Anyone who has seen the cherry trees in the Washington DC area (or Japan) alive with their blazing pink blossoms will attest to their startling beauty. The cherry blossom, or sakura in Japanese, has long been an important symbol of the traditional samurai spirit. The samurai was the warrior class of feudal Japan and even today its dramatic stories of honor, heroism and loyalty are deeply woven into the Japanese psyche and self-identity.
So how did a small, fragile and pink flower come to be the symbol of this ferocious fighting class? As any botanist could tell you, the cherry blossom has a very short blooming time. One day as Spring begins we see the cherry trees as dark and bare as they have been all winter. Then, bam! All of a sudden, the trees are wrapped in a dense blanket of the pretty pink flowers. Then, just as quickly as they came, they are gone. Their extreme beauty and quick death have become associated with human mortality and more specifically with the life of the samurai -- beautiful in battle, but ultimately dying young.
So much like the sakura are bear market rallies. Beautiful, because we all welcome the reprieve from the fear and panic associated with stock prices moving lower and perhaps this time, we collectively hope, we will see the big turn and the end of the bear market; and quick to die, because yet again the fundamentals that brought us to the bear market have not gone away.
The current debate among investors centers on the nature of the current rally. Is it the end of the bear market rally? Although I have not tried to quantify the breakdown of sentiment, it seems that once the market held the previous lows set in January, the majority of commentary supported the notion the market might have made a big turn. Now as the rally appears to be stalling, I am seeing more and more reports calling the big turn into question.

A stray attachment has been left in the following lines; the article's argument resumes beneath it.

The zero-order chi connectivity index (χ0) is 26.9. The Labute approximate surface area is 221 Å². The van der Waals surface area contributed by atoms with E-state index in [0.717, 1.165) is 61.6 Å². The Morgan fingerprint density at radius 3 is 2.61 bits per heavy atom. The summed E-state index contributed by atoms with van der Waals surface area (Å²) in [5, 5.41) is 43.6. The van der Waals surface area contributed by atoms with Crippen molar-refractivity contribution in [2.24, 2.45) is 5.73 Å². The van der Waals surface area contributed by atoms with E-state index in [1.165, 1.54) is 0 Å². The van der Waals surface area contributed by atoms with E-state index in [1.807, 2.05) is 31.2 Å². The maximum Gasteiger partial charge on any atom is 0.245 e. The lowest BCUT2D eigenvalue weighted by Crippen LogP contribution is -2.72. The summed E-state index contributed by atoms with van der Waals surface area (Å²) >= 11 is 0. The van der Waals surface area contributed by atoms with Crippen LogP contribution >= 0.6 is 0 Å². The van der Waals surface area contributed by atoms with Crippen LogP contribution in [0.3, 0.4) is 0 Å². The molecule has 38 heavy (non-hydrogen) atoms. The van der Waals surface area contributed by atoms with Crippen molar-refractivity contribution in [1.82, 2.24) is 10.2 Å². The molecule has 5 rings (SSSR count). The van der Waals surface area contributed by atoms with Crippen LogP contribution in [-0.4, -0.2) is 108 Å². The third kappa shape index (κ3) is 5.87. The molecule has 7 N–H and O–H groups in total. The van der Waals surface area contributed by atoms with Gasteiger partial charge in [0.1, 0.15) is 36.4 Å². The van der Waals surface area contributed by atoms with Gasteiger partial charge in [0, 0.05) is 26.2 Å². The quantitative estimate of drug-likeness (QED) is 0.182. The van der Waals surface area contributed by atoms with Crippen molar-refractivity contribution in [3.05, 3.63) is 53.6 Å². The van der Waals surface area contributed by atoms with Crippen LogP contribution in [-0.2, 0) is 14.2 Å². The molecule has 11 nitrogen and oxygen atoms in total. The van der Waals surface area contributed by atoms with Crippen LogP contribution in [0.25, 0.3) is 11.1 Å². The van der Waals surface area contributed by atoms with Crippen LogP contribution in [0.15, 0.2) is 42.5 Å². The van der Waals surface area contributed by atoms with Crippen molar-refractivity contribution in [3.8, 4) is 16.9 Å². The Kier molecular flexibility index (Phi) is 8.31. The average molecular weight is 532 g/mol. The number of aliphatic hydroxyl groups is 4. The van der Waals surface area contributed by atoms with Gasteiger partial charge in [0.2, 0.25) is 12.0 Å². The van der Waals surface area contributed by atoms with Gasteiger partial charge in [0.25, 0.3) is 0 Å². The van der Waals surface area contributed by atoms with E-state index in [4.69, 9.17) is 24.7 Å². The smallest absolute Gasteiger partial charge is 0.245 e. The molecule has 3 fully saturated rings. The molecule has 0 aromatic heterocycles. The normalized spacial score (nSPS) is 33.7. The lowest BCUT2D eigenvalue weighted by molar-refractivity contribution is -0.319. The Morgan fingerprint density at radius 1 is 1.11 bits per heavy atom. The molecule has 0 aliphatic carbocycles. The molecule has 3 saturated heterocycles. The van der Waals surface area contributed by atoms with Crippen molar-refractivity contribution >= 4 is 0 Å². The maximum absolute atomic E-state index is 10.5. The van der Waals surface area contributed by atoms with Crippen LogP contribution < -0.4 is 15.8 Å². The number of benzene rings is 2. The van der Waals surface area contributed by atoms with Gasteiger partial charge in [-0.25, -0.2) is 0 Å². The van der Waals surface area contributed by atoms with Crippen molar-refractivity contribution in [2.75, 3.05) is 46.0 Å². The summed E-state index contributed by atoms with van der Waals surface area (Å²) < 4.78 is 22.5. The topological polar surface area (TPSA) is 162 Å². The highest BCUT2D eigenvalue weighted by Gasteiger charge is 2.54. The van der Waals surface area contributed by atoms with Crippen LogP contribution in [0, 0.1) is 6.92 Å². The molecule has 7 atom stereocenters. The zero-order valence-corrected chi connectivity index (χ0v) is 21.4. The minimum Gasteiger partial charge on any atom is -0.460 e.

Please refer here to read Paul Castro's latest blog on why he thinks the bearmarket will persist.
I agree with him. Sentiment can change quickly but fundamentals take a little longer. I suspect that investors with a 3-year investment horizon would be happy to have been buying stocks at this level. Investors with a shorter time-frame might be rewarded for waiting a bit.
One very easy way to assess the market is simply looking at its peaks and valleys. Since the October 2007 high, I count seven peaks (again using SPY as my "market" proxy), each one lower than the previous one. This is a classic bear market formation. The valleys tell a similar tale. My count is six troughs since the October peak, again with each one lower than the one before. Although the low which occurred on March 17 was marginally higher than the low established earlier in the month, I continue to believe that until we get a higher high, this may just be some kind of head fake.
Please refer to my private blog for the actions I am currently taking to make money in this challenging environment.